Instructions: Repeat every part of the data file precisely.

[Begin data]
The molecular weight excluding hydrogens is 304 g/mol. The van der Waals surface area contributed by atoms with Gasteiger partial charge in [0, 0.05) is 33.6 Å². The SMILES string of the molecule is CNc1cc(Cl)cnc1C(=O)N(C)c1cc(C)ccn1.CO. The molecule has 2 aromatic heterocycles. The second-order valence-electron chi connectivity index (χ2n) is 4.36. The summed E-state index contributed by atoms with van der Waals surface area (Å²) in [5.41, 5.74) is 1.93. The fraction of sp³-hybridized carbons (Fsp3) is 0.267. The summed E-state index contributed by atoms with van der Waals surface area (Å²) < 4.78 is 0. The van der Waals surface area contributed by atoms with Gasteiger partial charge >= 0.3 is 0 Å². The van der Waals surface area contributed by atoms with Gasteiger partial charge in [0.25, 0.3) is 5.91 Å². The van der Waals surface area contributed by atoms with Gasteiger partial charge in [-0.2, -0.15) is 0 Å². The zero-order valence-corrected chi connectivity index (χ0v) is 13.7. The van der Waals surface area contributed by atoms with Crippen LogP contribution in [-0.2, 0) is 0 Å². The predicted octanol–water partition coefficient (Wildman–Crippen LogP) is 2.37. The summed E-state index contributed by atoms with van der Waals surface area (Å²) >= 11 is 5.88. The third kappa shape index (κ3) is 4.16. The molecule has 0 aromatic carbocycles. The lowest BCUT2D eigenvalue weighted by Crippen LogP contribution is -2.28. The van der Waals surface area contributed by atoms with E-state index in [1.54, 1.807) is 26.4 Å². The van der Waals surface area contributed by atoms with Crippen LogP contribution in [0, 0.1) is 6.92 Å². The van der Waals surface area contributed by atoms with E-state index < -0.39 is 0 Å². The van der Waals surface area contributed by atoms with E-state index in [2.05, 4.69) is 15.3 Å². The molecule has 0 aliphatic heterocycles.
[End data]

The molecular weight excluding hydrogens is 304 g/mol. The van der Waals surface area contributed by atoms with Gasteiger partial charge in [0, 0.05) is 33.6 Å². The SMILES string of the molecule is CNc1cc(Cl)cnc1C(=O)N(C)c1cc(C)ccn1.CO. The molecule has 2 aromatic heterocycles. The second-order valence-electron chi connectivity index (χ2n) is 4.36. The summed E-state index contributed by atoms with van der Waals surface area (Å²) in [5.41, 5.74) is 1.93. The fraction of sp³-hybridized carbons (Fsp3) is 0.267. The summed E-state index contributed by atoms with van der Waals surface area (Å²) < 4.78 is 0. The van der Waals surface area contributed by atoms with Gasteiger partial charge >= 0.3 is 0 Å². The van der Waals surface area contributed by atoms with Gasteiger partial charge in [0.25, 0.3) is 5.91 Å². The van der Waals surface area contributed by atoms with Gasteiger partial charge in [-0.2, -0.15) is 0 Å². The zero-order valence-corrected chi connectivity index (χ0v) is 13.7. The van der Waals surface area contributed by atoms with Crippen LogP contribution in [-0.2, 0) is 0 Å². The predicted octanol–water partition coefficient (Wildman–Crippen LogP) is 2.37. The summed E-state index contributed by atoms with van der Waals surface area (Å²) >= 11 is 5.88. The third kappa shape index (κ3) is 4.16. The molecule has 0 aromatic carbocycles. The lowest BCUT2D eigenvalue weighted by Crippen LogP contribution is -2.28. The van der Waals surface area contributed by atoms with E-state index in [1.54, 1.807) is 26.4 Å². The van der Waals surface area contributed by atoms with Crippen LogP contribution in [0, 0.1) is 6.92 Å². The van der Waals surface area contributed by atoms with E-state index < -0.39 is 0 Å². The van der Waals surface area contributed by atoms with E-state index in [2.05, 4.69) is 15.3 Å². The molecule has 0 aliphatic heterocycles.